I was excited for the Karmic Koala (v. 9.10) which came out yesterday and I happily started the download and kept the computer switched on overnight for the download to complete. When I woke up, surely the download was completed and I went on to install the downloaded packages. Which the installation was taking place, power went off and computer switched off abruptly. I was in shock and feared I wouldn’t be able to boot into Ubuntu again.
My fears came true when booting process stopped at “waiting for /dev/sda6″. I waited for quite a while but it would never proceed to next step. I pressed Esc and I was dropped into root terminal. I at once did
dpkg --configure -a
That didn’t help much. It gave me error “Read-only file system”. So, I made the file-system writable by doing
mount -n -o remount,rw -t ext3 /dev/sda7 /
-n = dont write to /etc/mtab because the system is already read-only
-o remount,rw = remount the filesystem in read-write (rw) mode
-t ext3 = this is explicitly specifying the type of filesystem the root folder has. It is optional
/dev/sda7 = partition which is meant to be mounted
/ = location to mount it upon
After, this I again executed
dpkg --configure -a
I didn’t get any errors this time. It took around 2-3 minutes to reconfigure all the settings automatically. Then, I installed the not-installed packages of Karmic by executing
sudo aptitude install
Then, I rebooted the computer and voila!, I booted into Karmic.
Today I experienced a rather strange problem in Ubuntu. It crashed. Actually it wasn’t completely crashed, the mouse clicks weren’t working, I couldn’t switch using Alt+Tab, I could only use the program which was on the screen. The panels weren’t working, though the shortcut keys were. Fortunately enough, I had assigned shortcut key to open the terminal and it was working, so I could even access the terminal.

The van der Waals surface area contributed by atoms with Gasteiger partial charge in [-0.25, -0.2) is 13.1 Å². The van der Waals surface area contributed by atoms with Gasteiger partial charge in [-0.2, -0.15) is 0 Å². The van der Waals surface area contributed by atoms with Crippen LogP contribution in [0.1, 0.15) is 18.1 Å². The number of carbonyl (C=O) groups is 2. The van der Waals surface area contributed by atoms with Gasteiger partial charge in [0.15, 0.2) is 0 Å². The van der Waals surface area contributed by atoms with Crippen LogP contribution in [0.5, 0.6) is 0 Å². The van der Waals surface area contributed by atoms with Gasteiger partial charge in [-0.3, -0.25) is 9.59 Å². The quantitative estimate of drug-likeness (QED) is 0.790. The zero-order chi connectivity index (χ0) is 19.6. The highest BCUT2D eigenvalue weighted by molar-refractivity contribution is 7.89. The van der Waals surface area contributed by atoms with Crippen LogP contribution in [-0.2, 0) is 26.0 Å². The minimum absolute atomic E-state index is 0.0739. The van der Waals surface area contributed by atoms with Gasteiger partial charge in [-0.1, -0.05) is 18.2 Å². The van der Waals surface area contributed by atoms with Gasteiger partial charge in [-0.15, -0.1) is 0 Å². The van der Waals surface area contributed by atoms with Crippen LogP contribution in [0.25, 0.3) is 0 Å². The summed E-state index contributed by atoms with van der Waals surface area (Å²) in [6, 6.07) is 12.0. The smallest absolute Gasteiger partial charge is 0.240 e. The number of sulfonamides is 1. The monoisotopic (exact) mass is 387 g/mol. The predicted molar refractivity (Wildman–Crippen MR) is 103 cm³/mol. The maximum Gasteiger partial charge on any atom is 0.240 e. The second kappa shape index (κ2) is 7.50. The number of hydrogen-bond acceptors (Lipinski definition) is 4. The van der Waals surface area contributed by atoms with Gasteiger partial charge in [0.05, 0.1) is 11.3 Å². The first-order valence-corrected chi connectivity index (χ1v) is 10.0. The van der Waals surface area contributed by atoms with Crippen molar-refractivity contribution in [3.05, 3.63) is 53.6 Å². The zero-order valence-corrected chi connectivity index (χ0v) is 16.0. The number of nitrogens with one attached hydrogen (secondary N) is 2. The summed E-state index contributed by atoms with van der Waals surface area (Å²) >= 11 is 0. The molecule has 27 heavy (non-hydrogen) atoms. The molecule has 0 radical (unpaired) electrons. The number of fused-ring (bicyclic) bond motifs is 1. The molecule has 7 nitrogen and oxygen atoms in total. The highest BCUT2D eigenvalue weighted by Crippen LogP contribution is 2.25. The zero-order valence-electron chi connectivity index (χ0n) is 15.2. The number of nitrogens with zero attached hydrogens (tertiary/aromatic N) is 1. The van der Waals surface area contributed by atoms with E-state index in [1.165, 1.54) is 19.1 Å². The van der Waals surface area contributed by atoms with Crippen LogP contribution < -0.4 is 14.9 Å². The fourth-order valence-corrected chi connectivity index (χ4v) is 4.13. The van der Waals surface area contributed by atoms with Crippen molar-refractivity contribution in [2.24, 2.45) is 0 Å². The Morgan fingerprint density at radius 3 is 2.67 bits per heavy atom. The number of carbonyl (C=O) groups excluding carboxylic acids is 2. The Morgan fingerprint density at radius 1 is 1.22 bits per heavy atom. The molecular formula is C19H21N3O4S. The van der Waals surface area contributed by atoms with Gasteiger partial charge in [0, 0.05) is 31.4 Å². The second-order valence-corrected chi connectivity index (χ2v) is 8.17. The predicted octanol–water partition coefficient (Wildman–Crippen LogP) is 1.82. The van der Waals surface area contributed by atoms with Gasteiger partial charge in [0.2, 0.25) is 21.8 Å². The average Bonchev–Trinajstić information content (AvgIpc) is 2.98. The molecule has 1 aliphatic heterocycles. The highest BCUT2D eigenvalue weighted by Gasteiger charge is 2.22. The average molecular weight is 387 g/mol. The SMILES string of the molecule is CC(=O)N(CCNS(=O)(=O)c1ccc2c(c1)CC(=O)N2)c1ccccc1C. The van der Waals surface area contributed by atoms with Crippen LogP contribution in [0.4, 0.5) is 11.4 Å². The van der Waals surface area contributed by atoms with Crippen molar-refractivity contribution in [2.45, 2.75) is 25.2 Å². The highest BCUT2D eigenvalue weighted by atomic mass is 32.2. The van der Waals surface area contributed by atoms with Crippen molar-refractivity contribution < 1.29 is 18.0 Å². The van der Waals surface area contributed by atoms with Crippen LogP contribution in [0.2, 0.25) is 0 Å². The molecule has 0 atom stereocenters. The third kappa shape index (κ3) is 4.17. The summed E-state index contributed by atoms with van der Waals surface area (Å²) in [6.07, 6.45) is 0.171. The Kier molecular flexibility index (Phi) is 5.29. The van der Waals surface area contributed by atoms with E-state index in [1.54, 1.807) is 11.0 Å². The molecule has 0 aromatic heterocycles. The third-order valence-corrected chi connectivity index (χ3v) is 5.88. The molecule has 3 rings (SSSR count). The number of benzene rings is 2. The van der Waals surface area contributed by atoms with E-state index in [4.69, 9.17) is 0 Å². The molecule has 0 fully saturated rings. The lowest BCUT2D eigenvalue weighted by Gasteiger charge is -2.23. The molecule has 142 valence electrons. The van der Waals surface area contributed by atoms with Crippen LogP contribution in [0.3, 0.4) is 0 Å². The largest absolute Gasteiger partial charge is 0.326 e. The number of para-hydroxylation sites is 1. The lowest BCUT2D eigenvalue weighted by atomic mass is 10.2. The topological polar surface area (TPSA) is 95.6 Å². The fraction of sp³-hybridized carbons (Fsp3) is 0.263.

Fortunately, firefox (shiretoko) was running as the frontmost application and I was able to access the internet. I searched for How to kill X and was presented with many solutions.
I tried killall X in terminal but it didn’t work. Suddenly, I remembered that X was called Xorg in jaunty. I did this:
sudo killall Xorg
and instantly the X restarted, and presented me the login screen. And after logging in everything was as good as rebooted :D.
I love Ubuntu, I love linux.
My laptop has a synaptic touchpad and its horizontal scroll was not working ever since I moved to Ubuntu. I didn’t pay attention to it in the beginning as it was not much of a use. But later on it started bugging me so I finally decided to resolve this problem.
Well, installing gsynaptics and enabling the horizontal scroll didn’t work for me but that may work for you. So try this:
In terminal, type:
sudo apt-get install gsynaptics
Type in your password and let it install the package. After installation, go to System->Preferences->Touchpad.
Go to scrolling tab and enable Horizontal scrolling. This may work for you, but it didn’t work for me.
If this doesn’t work for you too, try this:
In terminal, type:
That should do the trick. I hope it helps. This worked for me.
Comments are more than welcome.
So, you just want to keep a partition for Windows XP and another partition for all your applications that you install. You can change it in all the installations manually but changing the default location is a much better idea. And there are also some applications which don’t let you change the default path.
XP uses the C:\Program Files directory as the default base directory into which new programs are installed. However, you can change the default installation drive and/ or directory by using a Registry hack.
Run the Registry Editor (regedit)and go to
Look for the value named ProgramFilesDir. by default,this value will be C:\Program Files. Edit the value to any valid drive or folder and XP will use that new location as the default installation directory for new programs.
Note: This post was written originally for www.techmindz.com by me. You can find the post here